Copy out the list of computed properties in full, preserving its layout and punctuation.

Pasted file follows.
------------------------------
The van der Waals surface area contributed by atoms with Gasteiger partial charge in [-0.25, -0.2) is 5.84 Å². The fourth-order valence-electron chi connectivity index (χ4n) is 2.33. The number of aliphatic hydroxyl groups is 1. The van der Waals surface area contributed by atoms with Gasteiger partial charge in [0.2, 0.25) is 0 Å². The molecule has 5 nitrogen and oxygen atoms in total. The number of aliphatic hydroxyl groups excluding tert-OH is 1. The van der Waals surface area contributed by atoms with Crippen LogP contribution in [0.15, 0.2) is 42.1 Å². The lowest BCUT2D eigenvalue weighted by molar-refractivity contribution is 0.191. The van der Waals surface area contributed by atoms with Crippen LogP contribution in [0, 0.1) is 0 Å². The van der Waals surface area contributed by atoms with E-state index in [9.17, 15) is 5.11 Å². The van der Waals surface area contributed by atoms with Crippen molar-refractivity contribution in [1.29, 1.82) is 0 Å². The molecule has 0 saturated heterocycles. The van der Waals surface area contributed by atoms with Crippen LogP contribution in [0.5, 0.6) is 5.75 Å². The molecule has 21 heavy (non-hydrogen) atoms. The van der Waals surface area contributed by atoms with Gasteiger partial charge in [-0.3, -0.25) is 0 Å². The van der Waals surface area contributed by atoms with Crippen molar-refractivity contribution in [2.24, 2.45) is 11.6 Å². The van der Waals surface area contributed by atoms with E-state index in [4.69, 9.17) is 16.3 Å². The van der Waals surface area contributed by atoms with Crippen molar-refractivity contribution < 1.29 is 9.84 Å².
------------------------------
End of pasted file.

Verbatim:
The van der Waals surface area contributed by atoms with Gasteiger partial charge in [-0.25, -0.2) is 5.84 Å². The fourth-order valence-electron chi connectivity index (χ4n) is 2.33. The number of aliphatic hydroxyl groups is 1. The van der Waals surface area contributed by atoms with Gasteiger partial charge in [0.2, 0.25) is 0 Å². The molecule has 5 nitrogen and oxygen atoms in total. The number of aliphatic hydroxyl groups excluding tert-OH is 1. The van der Waals surface area contributed by atoms with Crippen LogP contribution in [0.15, 0.2) is 42.1 Å². The lowest BCUT2D eigenvalue weighted by molar-refractivity contribution is 0.191. The van der Waals surface area contributed by atoms with Crippen LogP contribution in [0, 0.1) is 0 Å². The van der Waals surface area contributed by atoms with E-state index in [9.17, 15) is 5.11 Å². The van der Waals surface area contributed by atoms with Crippen molar-refractivity contribution in [1.29, 1.82) is 0 Å². The molecule has 0 saturated heterocycles. The van der Waals surface area contributed by atoms with Crippen LogP contribution in [0.5, 0.6) is 5.75 Å². The molecule has 21 heavy (non-hydrogen) atoms. The van der Waals surface area contributed by atoms with Gasteiger partial charge in [-0.3, -0.25) is 0 Å². The van der Waals surface area contributed by atoms with Crippen molar-refractivity contribution in [2.24, 2.45) is 11.6 Å². The van der Waals surface area contributed by atoms with E-state index in [4.69, 9.17) is 16.3 Å². The van der Waals surface area contributed by atoms with Crippen molar-refractivity contribution < 1.29 is 9.84 Å².